Another key to LOLcat popularity is the ease with which they can be created and shared. In the early days, way back in 2006, LOLcats could be generated easily enough by anyone with a crude grasp of Photoshop. Today, it’s effortless. With an online Lol Builder it takes no more than a minute to select an image, add a caption and post it for all to see (check the one we built while finishing this sentence).
However, you’ll need to have some grasp of “lolspeak” to write an appropriate caption. Phrases like “I’z in ur Internets” and the prototypical “I Can Has Cheezburger?” are characteristic of lolspeak, which is a distant cousin of l337speak. It’s not so much a language as a phonetic equivalent that leaves the reader sounding like a cross between Snoop Dogg and Jar Jar Binks.
LOLcats are neither the beginning nor the end of online memes. Where there’s a stage there will always be a steady stream of performers, and the Web has provided an audience of unprecedented proportions. Over the past few decades, a number of jesters have vied for the crowd’s attention with their online memes.
Most appear to be in the game for the laughs or a momentary flash of fame. More ambitiously, some are in it to promote an idea and turn it into a commodity: If an online meme gets so big that it rubs elbows with offline culture, advertisers will soon arrive with their wallets open. It’s a rare occurrence, but for meme creators and advertisers alike, it’s pay dirt.
For example, Hamster Dance (see below) became such a sensation that it led to bumper stickers, an album release and use in a commercial by Internet service provider Earthlink. The animated TV series “South Park” got a boost to its buzz when the pilot became a viral video hit. Budweiser’s “Whassup?” ads are an example of an Internet meme in reverse: They were first a hit on television, then crossed to the Internet when fans created spoofs using Super Friends and Teletubbies.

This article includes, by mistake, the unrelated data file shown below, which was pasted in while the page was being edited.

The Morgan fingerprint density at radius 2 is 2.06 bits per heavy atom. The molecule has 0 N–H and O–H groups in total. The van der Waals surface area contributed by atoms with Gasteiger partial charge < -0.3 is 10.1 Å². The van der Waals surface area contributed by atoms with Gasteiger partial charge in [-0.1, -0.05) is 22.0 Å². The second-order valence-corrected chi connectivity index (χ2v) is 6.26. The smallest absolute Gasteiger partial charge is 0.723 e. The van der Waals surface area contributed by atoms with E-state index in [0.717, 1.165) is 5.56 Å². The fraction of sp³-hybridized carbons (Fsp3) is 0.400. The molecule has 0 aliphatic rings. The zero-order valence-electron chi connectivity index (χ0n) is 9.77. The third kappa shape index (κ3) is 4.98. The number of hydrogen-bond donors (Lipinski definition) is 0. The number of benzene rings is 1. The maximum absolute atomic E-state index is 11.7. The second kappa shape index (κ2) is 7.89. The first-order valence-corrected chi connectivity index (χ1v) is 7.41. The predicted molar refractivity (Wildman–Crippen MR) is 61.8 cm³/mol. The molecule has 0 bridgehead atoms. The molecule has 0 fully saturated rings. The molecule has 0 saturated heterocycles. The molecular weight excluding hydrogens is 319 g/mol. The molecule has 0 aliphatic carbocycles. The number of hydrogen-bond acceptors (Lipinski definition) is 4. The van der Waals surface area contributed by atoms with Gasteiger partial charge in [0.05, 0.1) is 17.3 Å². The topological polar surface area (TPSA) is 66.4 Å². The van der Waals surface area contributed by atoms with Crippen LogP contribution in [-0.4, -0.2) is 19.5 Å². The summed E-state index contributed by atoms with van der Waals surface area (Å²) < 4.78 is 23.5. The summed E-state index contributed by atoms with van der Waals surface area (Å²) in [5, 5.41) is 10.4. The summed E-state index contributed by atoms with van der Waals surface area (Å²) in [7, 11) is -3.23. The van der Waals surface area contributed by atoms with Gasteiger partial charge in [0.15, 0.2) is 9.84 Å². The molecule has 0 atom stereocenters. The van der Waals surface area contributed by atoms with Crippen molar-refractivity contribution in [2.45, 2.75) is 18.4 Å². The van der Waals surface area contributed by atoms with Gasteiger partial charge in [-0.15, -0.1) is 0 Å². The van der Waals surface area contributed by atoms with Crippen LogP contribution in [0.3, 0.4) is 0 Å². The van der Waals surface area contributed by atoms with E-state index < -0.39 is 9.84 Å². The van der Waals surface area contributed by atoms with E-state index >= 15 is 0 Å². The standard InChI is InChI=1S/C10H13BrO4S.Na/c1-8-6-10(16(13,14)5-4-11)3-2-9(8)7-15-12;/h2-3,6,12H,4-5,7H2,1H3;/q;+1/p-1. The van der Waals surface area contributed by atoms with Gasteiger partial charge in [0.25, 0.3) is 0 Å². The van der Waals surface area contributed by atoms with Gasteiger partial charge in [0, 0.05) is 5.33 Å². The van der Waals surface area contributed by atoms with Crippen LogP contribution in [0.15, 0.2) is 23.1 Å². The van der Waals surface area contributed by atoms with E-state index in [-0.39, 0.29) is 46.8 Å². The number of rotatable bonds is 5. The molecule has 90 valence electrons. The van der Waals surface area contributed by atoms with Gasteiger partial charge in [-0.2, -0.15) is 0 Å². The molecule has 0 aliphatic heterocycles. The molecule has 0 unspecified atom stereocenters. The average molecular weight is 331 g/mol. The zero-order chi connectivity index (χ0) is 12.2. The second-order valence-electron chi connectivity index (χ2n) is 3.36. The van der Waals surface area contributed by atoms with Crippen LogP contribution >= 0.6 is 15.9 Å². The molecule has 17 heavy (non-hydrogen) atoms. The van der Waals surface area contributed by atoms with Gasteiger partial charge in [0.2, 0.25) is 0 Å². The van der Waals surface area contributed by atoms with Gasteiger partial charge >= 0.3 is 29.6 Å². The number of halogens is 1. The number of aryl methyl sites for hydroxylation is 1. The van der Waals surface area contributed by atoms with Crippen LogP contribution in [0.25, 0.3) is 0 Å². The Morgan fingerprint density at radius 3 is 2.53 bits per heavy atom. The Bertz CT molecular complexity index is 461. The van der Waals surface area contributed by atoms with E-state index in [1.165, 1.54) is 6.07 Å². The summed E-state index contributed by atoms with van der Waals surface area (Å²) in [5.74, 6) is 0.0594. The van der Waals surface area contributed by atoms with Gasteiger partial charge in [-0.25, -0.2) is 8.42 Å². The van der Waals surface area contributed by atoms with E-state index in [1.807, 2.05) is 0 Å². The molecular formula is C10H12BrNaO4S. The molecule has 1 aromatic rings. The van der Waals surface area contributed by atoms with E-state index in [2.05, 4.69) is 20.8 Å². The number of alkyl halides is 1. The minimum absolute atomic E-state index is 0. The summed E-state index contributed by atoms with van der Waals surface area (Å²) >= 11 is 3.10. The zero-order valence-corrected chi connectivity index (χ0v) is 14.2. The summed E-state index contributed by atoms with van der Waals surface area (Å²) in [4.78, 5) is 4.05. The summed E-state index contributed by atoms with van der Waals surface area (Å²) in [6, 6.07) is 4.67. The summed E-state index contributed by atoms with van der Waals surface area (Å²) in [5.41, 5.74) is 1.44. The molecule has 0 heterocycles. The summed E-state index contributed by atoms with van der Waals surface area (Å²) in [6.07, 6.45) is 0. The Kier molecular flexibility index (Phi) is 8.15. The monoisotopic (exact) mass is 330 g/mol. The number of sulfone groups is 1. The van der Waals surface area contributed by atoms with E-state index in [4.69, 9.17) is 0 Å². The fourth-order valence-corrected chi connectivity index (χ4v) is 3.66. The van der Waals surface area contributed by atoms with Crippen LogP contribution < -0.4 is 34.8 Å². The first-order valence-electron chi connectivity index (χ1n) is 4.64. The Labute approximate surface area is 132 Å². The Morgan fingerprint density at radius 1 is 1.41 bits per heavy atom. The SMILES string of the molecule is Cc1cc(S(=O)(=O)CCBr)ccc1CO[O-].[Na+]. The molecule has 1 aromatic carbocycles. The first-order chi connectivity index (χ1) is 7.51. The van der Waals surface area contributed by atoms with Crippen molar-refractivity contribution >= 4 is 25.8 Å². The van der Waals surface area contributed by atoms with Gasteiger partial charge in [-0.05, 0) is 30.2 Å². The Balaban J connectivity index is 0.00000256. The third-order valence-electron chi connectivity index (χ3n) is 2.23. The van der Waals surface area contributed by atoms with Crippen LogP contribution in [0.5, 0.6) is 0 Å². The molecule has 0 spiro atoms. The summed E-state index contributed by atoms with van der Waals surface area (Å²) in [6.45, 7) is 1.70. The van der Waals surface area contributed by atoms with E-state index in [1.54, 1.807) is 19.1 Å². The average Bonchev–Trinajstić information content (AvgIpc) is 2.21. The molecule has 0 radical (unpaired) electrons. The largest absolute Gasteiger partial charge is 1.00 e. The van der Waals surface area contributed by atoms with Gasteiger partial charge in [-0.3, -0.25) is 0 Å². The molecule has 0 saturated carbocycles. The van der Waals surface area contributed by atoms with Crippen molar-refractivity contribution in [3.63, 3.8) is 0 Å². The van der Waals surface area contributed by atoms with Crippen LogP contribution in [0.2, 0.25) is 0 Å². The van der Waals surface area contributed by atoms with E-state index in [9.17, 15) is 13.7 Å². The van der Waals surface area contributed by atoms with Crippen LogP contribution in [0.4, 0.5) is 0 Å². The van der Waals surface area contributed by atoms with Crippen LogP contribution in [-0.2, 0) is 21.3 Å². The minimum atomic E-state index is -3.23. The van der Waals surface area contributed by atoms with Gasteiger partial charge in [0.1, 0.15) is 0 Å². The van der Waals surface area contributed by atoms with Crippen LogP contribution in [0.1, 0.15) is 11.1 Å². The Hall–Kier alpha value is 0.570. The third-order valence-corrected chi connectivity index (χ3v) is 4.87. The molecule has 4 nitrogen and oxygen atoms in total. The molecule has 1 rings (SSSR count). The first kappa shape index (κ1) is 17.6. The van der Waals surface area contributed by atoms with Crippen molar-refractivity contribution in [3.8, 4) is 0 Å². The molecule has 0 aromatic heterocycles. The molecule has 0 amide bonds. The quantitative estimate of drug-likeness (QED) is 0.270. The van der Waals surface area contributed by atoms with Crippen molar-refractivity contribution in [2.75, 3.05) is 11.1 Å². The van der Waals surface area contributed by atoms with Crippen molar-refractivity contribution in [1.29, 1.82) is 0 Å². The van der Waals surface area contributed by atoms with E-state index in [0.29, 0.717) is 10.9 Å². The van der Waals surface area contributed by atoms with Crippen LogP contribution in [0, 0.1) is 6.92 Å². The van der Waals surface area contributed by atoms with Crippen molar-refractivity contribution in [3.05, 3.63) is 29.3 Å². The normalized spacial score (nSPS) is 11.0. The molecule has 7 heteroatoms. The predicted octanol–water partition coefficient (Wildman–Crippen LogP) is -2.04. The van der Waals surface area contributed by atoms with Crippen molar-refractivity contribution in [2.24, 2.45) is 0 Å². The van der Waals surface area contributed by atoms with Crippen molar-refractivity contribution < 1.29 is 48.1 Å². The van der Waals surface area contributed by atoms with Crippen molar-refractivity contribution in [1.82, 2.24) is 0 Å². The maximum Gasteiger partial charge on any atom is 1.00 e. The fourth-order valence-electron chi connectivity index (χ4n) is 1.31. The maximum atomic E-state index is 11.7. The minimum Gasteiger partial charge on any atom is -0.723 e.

Here’s a selection of milestone memes (with thanks to Dipity for tagging them to a timeline), plus a handful of sites noted for their ever-growing archives.
DANCING BABY (1996) – a 3-D animation of a creepy baby doing a creepy dance. This meme jumped the shark when it appeared as an apparition to the title character on TV’s “Ally McBeal,” swiveling its hips to the ooga-chaka opening of the B.J. Thomas song “Hooked on a Feeling.”
JUMPING THE SHARK (1997) — a phrase connoting the point at which a concept has headed irreversibly downhill. It’s based on the episode of “Happy Days” in which Fonzie jumps over a shark tank on water skis.